Transak – a leading infrastructure provider for crypto-to-fiat conversions – has partnered with global payments giant Visa to make moving between both fields of currency as efficient as possible.
The collaboration will allow crypto holders in 145 countries to seamlessly sell their crypto for fiat, with direct access to the capabilities of Visa Direct.
Visa’s Plans With Transak
Visa Direct lets members send real-time push payments to over one billion Visa card accounts within 30 minutes or less. That’s a step up from traditional banking rails, where transferring and converting funds can take days – especially when done across borders.
That network is now accessible to any digital wallets that already use Transak’s infrastructure for buying and selling crypto, which includes over 350 wallets such as MetaMask, TrustWallet, and Ledger.
“Now, millions across the globe have a straightforward way to cash out their digital asset holdings to their local currency in real-time and intuitively,” said Sami Start, Co-founder & CEO of Transak, regarding the partnership.
“They no longer have to walk the treacherous path of compliance uncertainty or face risks of fraud — Transak and Visa have them covered for over 40 cryptocurrencies,” he added.
After conversion, users can spend their fiat at over 130 million merchants globally that accept Visa.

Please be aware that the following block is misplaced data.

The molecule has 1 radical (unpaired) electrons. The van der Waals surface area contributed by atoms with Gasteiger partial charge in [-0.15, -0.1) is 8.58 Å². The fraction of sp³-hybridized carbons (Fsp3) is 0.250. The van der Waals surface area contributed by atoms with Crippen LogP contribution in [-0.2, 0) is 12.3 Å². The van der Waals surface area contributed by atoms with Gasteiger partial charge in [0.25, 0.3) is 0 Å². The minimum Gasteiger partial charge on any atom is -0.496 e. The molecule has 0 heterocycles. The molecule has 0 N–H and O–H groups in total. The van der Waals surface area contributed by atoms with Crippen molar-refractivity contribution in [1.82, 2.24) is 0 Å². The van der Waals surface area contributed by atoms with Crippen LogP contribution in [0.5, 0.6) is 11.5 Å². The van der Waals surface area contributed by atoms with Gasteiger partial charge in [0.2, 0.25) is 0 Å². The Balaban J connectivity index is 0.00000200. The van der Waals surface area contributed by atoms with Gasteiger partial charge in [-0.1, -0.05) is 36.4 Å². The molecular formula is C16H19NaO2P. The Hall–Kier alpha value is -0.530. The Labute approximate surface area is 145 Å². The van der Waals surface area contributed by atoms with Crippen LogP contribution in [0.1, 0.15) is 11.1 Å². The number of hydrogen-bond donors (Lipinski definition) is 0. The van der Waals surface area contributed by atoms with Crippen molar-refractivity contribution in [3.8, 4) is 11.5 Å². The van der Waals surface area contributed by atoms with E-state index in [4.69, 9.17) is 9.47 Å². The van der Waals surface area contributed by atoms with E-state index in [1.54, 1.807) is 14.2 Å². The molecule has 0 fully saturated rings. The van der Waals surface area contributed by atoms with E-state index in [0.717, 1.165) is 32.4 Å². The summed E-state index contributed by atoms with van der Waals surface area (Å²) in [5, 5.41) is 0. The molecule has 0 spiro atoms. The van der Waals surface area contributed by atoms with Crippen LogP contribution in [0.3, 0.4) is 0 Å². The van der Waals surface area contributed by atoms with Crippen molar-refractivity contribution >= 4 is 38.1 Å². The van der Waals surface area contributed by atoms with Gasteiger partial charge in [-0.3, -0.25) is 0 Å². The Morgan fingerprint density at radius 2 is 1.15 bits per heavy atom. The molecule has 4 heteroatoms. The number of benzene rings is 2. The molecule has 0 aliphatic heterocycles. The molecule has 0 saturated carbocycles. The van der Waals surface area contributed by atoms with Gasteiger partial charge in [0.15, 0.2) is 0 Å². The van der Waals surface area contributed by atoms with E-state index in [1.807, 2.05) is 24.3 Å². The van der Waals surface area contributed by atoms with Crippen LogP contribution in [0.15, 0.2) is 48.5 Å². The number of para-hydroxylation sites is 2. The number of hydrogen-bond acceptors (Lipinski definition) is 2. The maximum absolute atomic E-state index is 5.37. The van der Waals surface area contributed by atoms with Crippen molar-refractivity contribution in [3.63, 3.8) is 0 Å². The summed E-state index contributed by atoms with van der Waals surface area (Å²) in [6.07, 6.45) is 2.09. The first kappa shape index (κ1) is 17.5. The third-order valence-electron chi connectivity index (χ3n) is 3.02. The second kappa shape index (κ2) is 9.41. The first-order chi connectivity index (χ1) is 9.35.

The partnership further remedies a long-standing issue plaguing mainstream adoption of crypto: quickly converting one’s crypto holdings back into local fiat currency.
Though easy swaps into stablecoins – cryptocurrencies backed by fiat currencies – provide a remedy for some, such assets exist in a legal gray zone within many jurisdictions. Canada, for example, has forced its major crypto exchanges to delist Tether (USDT), the world’s largest stablecoin by market cap.
Visa’s Foray Into Crypto
Both Visa and its rival card network, Mastercard, have spent years supporting the crypto ecosystem through new services bridging the gap between fiat and digital assets.
For example, Visa has leveraged USDC on the Ethereum and Solana blockchains to settle millions of dollars worth of fiat currency payments authorized over VisaNet.
Early last year, the CEO of Visa argued that there’s a “meaningful” future for both stablecoins and central bank digital currencies.
At the time, the company also published an annual report naming “Digital Wallet Providers” and “Alternative Payments Providers” as competitors to its business.
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